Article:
I recently flew first class for the first time in my life. It was an eye-opening experience on a couple of levels. In terms of physical comfort, it was unquestionably the most luxurious means of travel I have ever known. For brief periods, it was easy to forget that I was 37,000 feet in the air flying at more than 600 mph. Conversely, in terms of mental/emotional comfort, I have rarely felt so discombobulated or so out of place. I felt a bit like the answer to one of those “What doesn’t belong in this picture?” puzzles.
The rare but much-appreciated opportunity arose due to the number of frequent flyer miles my mother-in-law, who was traveling with us, had accrued and was generously willing to expend to purchase first-class seats for me, my wife, and herself. As we were flying in a Boeing-777, the first-class compartments consisted of a series of individual pods. Each private pod possessed 6’6″ of legroom compared to 31″ in coach, a fully-reclinable seat compared to the 3″ of recline for a seat in coach, 22″ of seat width compared to 17.05′ in coach, and a hot meal served by an overly-attentive steward.
I loved it. I hated it.
When I was a child, my family of working class parents and eight children didn’t go on vacations. With the kids’ divergent ages and schedules, the logistics of organizing and moving ten people, and the high cost of such travel, vacations were a luxury we “dreamt not of.” The mere notion of a family vacation of any sort was an illusion, and the possibility of first-class accommodations was downright fantastical. As a result of these humble origins, I’ve always considered myself a member of what patrician Romans derogatorily called the hoi polloi or common people. My sons and I, half-jokingly but proudly, use the acronym M.O.P. (Man of the People) to describe ourselves and to keep one another grounded.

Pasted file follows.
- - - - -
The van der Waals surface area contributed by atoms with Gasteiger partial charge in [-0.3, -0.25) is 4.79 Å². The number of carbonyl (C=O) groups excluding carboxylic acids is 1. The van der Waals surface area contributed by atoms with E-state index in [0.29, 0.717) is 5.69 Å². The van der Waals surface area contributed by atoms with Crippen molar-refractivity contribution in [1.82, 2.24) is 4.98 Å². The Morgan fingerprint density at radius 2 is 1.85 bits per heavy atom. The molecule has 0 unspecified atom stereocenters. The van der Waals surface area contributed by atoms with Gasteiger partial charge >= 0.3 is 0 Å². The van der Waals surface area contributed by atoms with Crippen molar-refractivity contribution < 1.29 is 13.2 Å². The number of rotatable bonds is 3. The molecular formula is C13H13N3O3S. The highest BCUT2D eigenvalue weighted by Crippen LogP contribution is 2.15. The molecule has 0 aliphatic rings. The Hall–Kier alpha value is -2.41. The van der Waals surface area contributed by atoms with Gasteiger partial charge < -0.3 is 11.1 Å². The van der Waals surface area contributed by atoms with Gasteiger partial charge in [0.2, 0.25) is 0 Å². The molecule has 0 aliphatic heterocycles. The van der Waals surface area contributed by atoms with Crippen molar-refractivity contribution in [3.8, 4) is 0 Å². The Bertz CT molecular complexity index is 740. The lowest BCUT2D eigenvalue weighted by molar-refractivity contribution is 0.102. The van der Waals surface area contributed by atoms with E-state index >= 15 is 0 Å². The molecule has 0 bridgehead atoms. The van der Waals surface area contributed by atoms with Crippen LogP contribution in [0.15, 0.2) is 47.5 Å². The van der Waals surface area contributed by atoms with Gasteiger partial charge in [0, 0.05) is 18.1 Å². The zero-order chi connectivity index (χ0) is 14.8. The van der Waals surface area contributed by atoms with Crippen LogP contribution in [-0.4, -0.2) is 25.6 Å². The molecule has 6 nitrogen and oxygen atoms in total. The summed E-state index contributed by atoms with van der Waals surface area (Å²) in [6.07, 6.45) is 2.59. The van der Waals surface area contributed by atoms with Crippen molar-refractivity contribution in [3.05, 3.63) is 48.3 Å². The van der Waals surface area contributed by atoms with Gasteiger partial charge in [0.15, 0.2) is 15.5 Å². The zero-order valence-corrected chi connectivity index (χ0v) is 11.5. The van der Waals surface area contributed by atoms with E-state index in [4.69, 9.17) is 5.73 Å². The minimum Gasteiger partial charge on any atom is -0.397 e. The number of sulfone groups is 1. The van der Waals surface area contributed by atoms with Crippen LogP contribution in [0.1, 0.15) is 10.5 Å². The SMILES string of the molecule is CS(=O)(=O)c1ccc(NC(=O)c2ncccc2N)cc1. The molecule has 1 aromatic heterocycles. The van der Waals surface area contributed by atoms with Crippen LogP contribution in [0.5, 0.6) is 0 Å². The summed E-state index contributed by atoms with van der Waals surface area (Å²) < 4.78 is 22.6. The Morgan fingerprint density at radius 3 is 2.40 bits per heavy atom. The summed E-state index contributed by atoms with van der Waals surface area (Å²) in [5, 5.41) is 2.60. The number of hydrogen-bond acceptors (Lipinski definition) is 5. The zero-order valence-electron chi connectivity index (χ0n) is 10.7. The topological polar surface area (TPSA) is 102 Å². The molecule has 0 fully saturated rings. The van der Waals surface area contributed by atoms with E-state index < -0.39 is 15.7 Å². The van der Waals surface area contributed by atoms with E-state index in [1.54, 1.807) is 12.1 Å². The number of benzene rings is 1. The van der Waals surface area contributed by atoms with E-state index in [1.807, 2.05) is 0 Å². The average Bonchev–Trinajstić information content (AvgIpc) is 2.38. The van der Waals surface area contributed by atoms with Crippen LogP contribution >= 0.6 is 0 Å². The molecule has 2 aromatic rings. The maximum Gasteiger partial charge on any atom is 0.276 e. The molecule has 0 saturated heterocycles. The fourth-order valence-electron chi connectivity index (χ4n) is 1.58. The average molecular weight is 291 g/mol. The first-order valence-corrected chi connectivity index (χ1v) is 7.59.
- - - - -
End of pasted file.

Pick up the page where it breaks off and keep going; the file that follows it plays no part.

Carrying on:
Unlike many of an upbringing similar to mine, whose working class roots inspire them to climb to higher rungs on the social class ladder, I have never directed my time or energy toward the pursuit of that which I’ve never had, for I have never considered myself underprivileged. Wealth, status, or possessions have never ranked high on my list of life goals. If they had, I would certainly have pursued a different career path. I can honestly say that I am not impressed by money, the things it can purchase, or the people who possess it. Some of this lack of envy I attribute to my immersion in literature, which repeatedly reminds me of the folly of equating the accumulation of money or possessions with happiness or a life well lived.
What I learned from my discomfort in flying first class is that the status and privilege inherent in such accommodations discomfort me. I felt every bit like a pretender, a phony — Gatsby-like in the denial of my origins and in the assumption of fictitious airs. Self-shamed by the spurning of my fellow citizens of the coach section, I waited as long as possible to board and then averted my eyes from those who boarded after me and passed me in route to their plebeian seat assignments. Stewards I treated with absurd politeness in the attempt avoid transmitting even the slightest attitude of condescension and to prove my M.O.P. status, and I refused to take advantage of most of the appurtenances of first-class travel. The warm meal, however, I accepted. I was starving! But I did eschew the cutlery and eat with my fingers, proving you can take the boy out of coach but not the coach out of the boy.
I do not judge or begrudge in any way those who choose to fly first class nor can I guarantee I will never fly that way again. As I often say, a person can get used to anything, and perhaps one day, as Matt Hooper says to Captain Quint in Jaws (my all-time favorite movie), I won’t “need this working class hero crap.”
For now, though, all I can say for certain is that on my first first-class flight, I felt like a little boy wearing a grown man’s suit, and I did not like the fit.
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